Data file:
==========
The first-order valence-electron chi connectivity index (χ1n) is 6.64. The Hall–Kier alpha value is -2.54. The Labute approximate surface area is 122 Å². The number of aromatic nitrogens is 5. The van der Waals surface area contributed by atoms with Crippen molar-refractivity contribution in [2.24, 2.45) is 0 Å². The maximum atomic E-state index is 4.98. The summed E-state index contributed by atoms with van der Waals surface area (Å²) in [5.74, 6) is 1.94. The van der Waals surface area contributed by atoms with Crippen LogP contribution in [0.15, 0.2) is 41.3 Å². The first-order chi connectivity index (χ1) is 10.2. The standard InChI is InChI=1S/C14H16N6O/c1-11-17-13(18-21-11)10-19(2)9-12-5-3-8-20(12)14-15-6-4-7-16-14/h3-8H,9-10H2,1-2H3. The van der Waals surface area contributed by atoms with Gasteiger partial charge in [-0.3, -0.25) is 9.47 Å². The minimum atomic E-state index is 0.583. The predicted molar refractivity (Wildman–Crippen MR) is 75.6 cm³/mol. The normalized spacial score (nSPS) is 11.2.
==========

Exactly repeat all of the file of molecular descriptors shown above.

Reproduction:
The first-order valence-electron chi connectivity index (χ1n) is 6.64. The Hall–Kier alpha value is -2.54. The Labute approximate surface area is 122 Å². The number of aromatic nitrogens is 5. The van der Waals surface area contributed by atoms with Crippen molar-refractivity contribution in [2.24, 2.45) is 0 Å². The maximum atomic E-state index is 4.98. The summed E-state index contributed by atoms with van der Waals surface area (Å²) in [5.74, 6) is 1.94. The van der Waals surface area contributed by atoms with Crippen LogP contribution in [0.15, 0.2) is 41.3 Å². The first-order chi connectivity index (χ1) is 10.2. The standard InChI is InChI=1S/C14H16N6O/c1-11-17-13(18-21-11)10-19(2)9-12-5-3-8-20(12)14-15-6-4-7-16-14/h3-8H,9-10H2,1-2H3. The van der Waals surface area contributed by atoms with Gasteiger partial charge in [-0.3, -0.25) is 9.47 Å². The minimum atomic E-state index is 0.583. The predicted molar refractivity (Wildman–Crippen MR) is 75.6 cm³/mol. The normalized spacial score (nSPS) is 11.2.